This morning, as usual, I opened my Bible at random to listen to the sweet whisper of my Abba, my Father God. This is a habit I’ve acquired from my earthly father, who used to believe with a faithful certainty that the Word of God that he received at the profound hours of daybreak would surely have a personal message for him. I too have learned this technique of listening to God thus at the wee hours of dawn. But it took me quite some years to acquire this precious skill – the years it took had the distance from Virginia Woolf to Ruskin Bond – from the dark dungeons of those notions about patriarchal tyranny to the soothing aurora of paternal affection! Yeah, that’s the same distance I had to trudge from Freud and Jung to Viktor Frankl and Stephen Covey. So today, as I opened my Bible, the Word that captured my eyes was a part of a prayer from the Book of Wisdom :
On You they called when they were thirsty
And from the rocky cliff, water was given to them,
From hard stone a remedy for their thirst
Thus what had served to punish their enemies
Became a benefit for them in their difficulties,
Whereas their enemies had only the ever-flowing source
Of a river fouled with mingled blood and mud,
To punish them for their decree of infanticide
You gave your people , against all hope, water in abundance.
(Wisdom 11: 4-7, The New Jerusalem Bible)
My Father’s profound whisper swept over me like a gentle breeze. I highlighted the lines in fluorescent green. I could sense that this Word was in fact decoding for me the mysterious joy ( of course mingled with tears) I experienced as I stood watching an effigy burning last Friday.
We were just coming out of the auditorium (Bharatha Mata College, Kochi) that Friday night,after watching a bewitching drama ‘ Bommanahalliyile Kinnara yogi’ ( a drama adaptation in Malayalam of Kovembu’s re-reading of Pied Piper by ‘Mazhavillu’ children’s theatre.It was part of the cultural evening of the international seminar on 'Re-Reading Classics in Children's Literature', organized by the Dept. of English of Bharata Mata college. ) It was with a great sense of wonder that I watched that beautiful poem on stage, enacted by a troupe of brilliant children. The play began with the chorus, dressed in rural Indian costumes, wailing the aridity of the land and of the various oppressions they suffered under their apathetic ruler the “gowda”. But most of all, they bewailed with an intuitive apprehension arising from their herd instinct, the irksome pestilence of a herd of rats. The aggravating little rodents appeared “shrieking and squeaking” in their black, brown and grey costumes, with conspicuously prominent ears and their extra-large rat faces, which they literally carried in their hands, as though those were some infernal instruments with which they gnawed away the very elements of life.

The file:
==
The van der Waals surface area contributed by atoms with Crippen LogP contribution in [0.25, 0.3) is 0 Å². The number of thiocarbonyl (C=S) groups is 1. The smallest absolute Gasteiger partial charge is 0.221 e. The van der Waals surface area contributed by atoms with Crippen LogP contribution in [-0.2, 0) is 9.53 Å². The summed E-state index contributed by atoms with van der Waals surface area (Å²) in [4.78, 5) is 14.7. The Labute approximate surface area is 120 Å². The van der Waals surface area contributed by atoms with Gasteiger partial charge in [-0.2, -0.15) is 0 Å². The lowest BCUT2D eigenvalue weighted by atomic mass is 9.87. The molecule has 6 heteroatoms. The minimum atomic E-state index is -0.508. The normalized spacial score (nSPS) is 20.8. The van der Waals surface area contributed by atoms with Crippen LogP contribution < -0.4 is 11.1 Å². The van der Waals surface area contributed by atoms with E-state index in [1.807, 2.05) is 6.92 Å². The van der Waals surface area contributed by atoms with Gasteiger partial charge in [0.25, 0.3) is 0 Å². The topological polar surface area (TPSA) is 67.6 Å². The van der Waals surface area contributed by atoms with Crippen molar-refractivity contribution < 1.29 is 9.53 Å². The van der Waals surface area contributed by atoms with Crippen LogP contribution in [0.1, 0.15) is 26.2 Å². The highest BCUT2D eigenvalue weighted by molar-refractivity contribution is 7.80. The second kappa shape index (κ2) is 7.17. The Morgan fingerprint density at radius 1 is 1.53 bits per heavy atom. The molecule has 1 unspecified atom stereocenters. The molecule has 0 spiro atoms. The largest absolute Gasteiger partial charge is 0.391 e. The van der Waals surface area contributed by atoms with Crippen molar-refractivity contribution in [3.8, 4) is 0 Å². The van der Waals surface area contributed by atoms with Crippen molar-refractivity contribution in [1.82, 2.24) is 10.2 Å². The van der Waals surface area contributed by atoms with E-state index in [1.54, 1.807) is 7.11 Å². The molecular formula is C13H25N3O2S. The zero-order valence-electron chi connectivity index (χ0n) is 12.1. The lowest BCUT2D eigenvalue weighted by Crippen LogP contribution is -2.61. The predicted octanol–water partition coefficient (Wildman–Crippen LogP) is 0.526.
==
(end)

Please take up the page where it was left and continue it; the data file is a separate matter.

Into this dark chaos – interposed throughout with every possible humour only children can provide – comes the strange figure of the yogi. He makes his arrival with drummers and singers , giving it the colour of a local temple festival. The painted face of the yogi radiated the needed charm ( the fiery expression on the face of the child artist reminded me of the Malayalam actress Manju Varrier).
Finally , when we thought the drama had ended, the boy who took the role of gowda announced that the drama does not end there. He proclaimed that the responsibility of bringing back the children, whom the yogi had charmed away into some distant lands, lay not only with them, but also with us the audience (decode it as 'adults', if you feel like it) . So with the burden of the responsibility of bringing back the children gnawing at our inner beings, we slowly made our exit. And as we silently stepped on to the front yard of the auditorium, we found them, the children ( Oh, the joy of discovery!). All the actors, with gentle dancing steps, were circling round an effigy, and they were chanting the mesmerizing song of the yogi. Eventually (may I dare to say, “at the fullness of time”), the girl who enacted the yogi’s role came forward from amidst the chanting choir and asked permission from everyone to burn down the effigy. With everyone’s consent the child lit the effigy with a flaming torch and burned it down. Then they all danced away with shouts of joy , turning the whole event into a campfire.
And that was the moment I sensed tears rolling down my cheeks. I realized with a shock that I wasn’t just witnessing a death. In fact I was experiencing the death of many a gnawing vermin within my own being. They fell crackling into ashes. I could almost name some of those creatures that fell dying in my heart – prejudices, irrational fears, pride and its accompanying vices.
And I stood there wondering : “ Whose effigy were we burning , anyway?"
My Father’s profound whisper sweeps over me like a gentle breeze.
"Dreams come true, to those who are faithful", so I mused as I walked out of the gates of Bharathmatha college, Kochi on Friday night.I had just watched the play, "Bommanahallyile Kinnarayogi" a Malayalam adaptation of Kovembu's Kannada play based on Browning's Pied Piper.
courtesy http://eluraj.blogspot.com; photos by Chandradasan from the performance of the play at Swaralaya theatre festival Palakkadu Kerala.